Originating, existing, or happening during the same period of time: the contemporaneous reigns of two monarchs. See Synonyms at contemporary. successes of Sir Thomas Beevor who ran an English prison at Wymondham in Norfolk involving cellular confinement helped the Philadelphia Society in its lobbying efforts.(56) Beevor's facility provided for separation of the genders, separation of prisoners by class of offense, and solitary confinement for each convict.(57) Finally, on April 5, 1790, the Pennsylvania legislature passed the law that established the legal foundation for America's first true prison system.(58)
The 1790 law substituted hard labor as punishment for various crimes, ordered that jailers segregate seg·re·gate
v. seg·re·gat·ed, seg·re·gat·ing, seg·re·gates
1. To separate or isolate from others or from a main body or group. See Synonyms at isolate.
2. the sexes and separate convicts from debtors, and provided for the construction of sixteen solitary cells in the Walnut Street jail for confinement of the most hardened criminals.(59) The total physical area of the refurbished prison was 400 by 200 feet which was bounded by an outer enclosure.(60) Convicts used 300 feet at the north end of the enclosure for their exercise, while debtors and witnesses used 100 feet at the south. Three buildings housed the convicts that were kept together at night. Spread through these buildings were eight "night rooms" which measured approximately eighteen feet by twenty feet. The debtors and vagrants were housed in a workhouse workhouse: see poor law. located just south of the main enclosure.(61) Surrounded by gardens, a separate building held the sixteen solitary cells.(62) Each cell was "8 feet long, 6 feet wide, and 10 feet high."(63) The cells had an outer wooden door, an inner iron door, and one window that was kept blinded and locked to prevent any glimpse of the outside.(64) This basic design was to be the model for all the prisons created in America during the next thirty years.
The main administrative policies at the new Walnut Street prison The Walnut Street Prison was a pioneering effort in prison reform. Originally built as a conventional jail just before the American Revolution, it was expanded in 1790 and hailed as a model of enlightened thinking about criminals. have already been touched upon. The most significant innovations were the separation of different classes of individuals confined in the prison, the separation of the sexes, mandatory labor for most prisoners, and provision for solitary confinement.(65) Perhaps the reforms that most affected the everyday experiences of the convicts, however, are less spectacular and so less often recounted. Colonial jails, like their English predecessors, were run mostly for profit.(66) Jailers extorted often exorbitant sums from those in their care for food, clothing, and luxury goods like alcohol and tobacco.(67) If, at the completion of a prisoner's stay, the prisoner could not pay any remaining debt, often the jailer would continue to confine the prisoner.(68) At Walnut Street, prisoners were issued a uniform upon entry, provided a standard meal plan, and prohibited from using alcohol.(69) For the vast majority of prisoners, these changes were the most progressive results of the new prison.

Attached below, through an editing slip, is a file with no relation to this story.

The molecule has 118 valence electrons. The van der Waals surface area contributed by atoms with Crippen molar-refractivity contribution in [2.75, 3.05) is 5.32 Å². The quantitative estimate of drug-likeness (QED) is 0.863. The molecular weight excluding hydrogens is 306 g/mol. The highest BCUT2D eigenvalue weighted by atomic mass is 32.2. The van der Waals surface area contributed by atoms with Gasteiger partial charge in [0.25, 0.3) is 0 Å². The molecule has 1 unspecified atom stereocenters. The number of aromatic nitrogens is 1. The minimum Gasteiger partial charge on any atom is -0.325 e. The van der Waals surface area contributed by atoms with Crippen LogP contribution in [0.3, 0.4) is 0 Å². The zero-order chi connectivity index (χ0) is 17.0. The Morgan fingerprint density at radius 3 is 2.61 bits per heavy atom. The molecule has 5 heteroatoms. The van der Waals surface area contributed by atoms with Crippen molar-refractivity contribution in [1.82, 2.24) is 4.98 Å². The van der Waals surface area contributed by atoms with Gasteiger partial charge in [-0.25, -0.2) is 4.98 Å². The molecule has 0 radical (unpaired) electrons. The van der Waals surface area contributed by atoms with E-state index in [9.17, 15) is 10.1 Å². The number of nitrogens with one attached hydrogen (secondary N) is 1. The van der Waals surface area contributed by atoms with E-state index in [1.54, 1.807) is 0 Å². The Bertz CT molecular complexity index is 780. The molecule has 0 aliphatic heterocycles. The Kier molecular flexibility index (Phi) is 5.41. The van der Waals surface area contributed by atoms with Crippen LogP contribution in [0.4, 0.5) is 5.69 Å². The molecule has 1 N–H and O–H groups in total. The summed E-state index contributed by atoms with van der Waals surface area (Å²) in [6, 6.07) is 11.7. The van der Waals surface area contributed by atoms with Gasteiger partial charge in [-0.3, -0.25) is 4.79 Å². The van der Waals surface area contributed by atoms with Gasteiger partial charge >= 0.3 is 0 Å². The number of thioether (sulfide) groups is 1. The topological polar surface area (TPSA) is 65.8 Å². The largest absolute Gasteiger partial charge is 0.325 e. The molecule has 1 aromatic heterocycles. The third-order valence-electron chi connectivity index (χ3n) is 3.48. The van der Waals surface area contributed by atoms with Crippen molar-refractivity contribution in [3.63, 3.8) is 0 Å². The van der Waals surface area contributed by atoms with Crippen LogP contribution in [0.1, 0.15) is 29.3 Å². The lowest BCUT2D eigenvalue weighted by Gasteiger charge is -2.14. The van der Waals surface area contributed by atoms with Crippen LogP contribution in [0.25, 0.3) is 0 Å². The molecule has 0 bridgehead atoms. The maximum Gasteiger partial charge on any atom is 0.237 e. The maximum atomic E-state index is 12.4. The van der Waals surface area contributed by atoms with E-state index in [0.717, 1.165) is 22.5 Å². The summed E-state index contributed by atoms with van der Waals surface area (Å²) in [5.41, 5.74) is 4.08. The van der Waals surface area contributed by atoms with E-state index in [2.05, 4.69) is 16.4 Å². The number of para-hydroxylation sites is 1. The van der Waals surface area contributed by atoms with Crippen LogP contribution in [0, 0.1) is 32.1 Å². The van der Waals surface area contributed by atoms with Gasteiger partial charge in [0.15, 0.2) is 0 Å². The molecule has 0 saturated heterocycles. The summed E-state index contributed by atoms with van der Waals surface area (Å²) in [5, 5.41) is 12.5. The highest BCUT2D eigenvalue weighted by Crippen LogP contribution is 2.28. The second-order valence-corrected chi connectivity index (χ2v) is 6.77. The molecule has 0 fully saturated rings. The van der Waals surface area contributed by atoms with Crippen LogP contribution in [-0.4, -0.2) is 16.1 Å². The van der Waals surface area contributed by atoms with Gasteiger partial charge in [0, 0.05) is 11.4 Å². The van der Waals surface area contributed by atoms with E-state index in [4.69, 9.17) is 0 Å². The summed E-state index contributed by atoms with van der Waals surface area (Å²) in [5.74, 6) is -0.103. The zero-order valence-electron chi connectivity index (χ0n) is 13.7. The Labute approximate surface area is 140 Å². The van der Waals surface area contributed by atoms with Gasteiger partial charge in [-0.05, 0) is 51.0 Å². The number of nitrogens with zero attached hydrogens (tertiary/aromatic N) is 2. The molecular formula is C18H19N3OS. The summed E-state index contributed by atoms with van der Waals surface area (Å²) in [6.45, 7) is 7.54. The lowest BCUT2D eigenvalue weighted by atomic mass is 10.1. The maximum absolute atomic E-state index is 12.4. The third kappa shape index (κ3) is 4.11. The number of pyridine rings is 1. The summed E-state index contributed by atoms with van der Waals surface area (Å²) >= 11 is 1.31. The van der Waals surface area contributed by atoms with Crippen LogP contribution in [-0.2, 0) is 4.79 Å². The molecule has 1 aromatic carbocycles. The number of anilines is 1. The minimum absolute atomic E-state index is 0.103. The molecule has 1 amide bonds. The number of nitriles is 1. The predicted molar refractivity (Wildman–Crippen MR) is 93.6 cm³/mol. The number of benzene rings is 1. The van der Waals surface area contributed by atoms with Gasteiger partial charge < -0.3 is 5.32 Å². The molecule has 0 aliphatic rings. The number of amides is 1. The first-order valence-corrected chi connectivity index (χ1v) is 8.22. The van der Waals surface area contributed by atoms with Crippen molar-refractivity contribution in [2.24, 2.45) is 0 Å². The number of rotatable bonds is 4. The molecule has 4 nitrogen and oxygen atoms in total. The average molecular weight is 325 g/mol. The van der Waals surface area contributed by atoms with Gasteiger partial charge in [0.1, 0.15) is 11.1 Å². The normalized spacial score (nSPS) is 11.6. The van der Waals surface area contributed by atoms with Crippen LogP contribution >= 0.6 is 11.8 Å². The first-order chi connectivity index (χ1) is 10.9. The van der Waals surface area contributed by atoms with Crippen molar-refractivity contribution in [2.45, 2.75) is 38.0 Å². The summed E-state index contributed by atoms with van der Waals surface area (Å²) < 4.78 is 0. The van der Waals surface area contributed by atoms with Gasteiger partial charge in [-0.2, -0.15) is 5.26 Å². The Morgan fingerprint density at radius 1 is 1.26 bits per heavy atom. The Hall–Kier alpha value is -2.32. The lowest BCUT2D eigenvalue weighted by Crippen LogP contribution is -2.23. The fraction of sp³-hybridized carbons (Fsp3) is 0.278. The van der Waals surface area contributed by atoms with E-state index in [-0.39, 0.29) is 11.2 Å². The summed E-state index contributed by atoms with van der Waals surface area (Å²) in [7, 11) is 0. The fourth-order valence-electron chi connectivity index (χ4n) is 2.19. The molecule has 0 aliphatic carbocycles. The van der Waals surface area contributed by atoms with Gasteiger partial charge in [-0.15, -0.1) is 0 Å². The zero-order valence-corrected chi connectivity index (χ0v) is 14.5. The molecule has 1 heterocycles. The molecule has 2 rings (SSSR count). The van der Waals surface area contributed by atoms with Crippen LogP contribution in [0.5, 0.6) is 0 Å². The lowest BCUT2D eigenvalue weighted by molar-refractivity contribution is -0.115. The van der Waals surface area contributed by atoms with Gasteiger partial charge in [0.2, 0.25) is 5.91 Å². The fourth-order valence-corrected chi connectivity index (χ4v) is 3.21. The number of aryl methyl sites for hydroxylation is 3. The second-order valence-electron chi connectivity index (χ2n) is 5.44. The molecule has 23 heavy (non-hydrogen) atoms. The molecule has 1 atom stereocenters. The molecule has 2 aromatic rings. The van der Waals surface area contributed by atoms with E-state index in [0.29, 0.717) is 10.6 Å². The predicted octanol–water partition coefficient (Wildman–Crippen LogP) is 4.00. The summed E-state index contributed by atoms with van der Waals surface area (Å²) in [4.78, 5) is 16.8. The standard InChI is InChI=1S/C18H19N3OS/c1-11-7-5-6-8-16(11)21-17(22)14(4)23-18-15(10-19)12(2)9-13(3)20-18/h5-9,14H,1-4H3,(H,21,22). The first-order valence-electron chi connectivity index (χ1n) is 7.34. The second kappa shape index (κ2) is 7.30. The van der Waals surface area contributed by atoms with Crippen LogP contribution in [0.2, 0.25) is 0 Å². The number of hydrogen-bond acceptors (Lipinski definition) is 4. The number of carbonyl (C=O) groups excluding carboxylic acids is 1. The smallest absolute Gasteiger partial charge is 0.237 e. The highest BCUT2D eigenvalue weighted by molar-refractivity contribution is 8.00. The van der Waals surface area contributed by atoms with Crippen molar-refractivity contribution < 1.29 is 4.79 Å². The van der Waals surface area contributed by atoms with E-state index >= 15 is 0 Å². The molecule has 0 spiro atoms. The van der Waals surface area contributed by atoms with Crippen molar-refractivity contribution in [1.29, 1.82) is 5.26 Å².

It is important to note that the prison at Walnut Street was not based on the idea of solitary confinement without labor. Only those convicts who formerly would have been put to death and were specially sentenced to the solitary cells at Walnut Street underwent solitary confinement without labor.(70) Though the legislature had authorized the warden to punish unruly convicts by placing them in solitary cells,(71) the punishment could not have been all that common given the small number of these cells. It was for New York, more than two decades later, to perform the first full-scale experiment with solitary confinement without labor.
A Quaker named Thomas Eddy who had strong affiliations with the Philadelphia Society began a crusade in New York in the early 1790s similar to that which had occurred in Pennsylvania at the end of the 1780s. In 1796, the New York legislature The New York Legislature is the state legislature of the U.S. state of New York. It is a bicameral legislature, consisting of the lower house New York State Assembly and the upper house New York Senate. The legislature is seated at the New York State Capitol in Albany. adopted a criminal code with hard labor as the main punishment and made provisions for two prisons modeled after Walnut Street.(72) Ultimately, the legislature only provided funds for the prison known as Newgate, located in Greenwich Village. The basic layout of the prison was almost exactly that of its predecessor at Walnut Street. It had a workhouse and large night rooms for housing the less serious offenders. Unlike the Pennsylvania prison, the solitary cells were not separated from the main buildings but were instead placed in the wings of the central housing facility.(73) These major architectural differences arose because, from the beginning, Newgate was only to confine felons. The more elaborate segregation needed by the Walnut Street prison was therefore not necessary at Newgate.(74)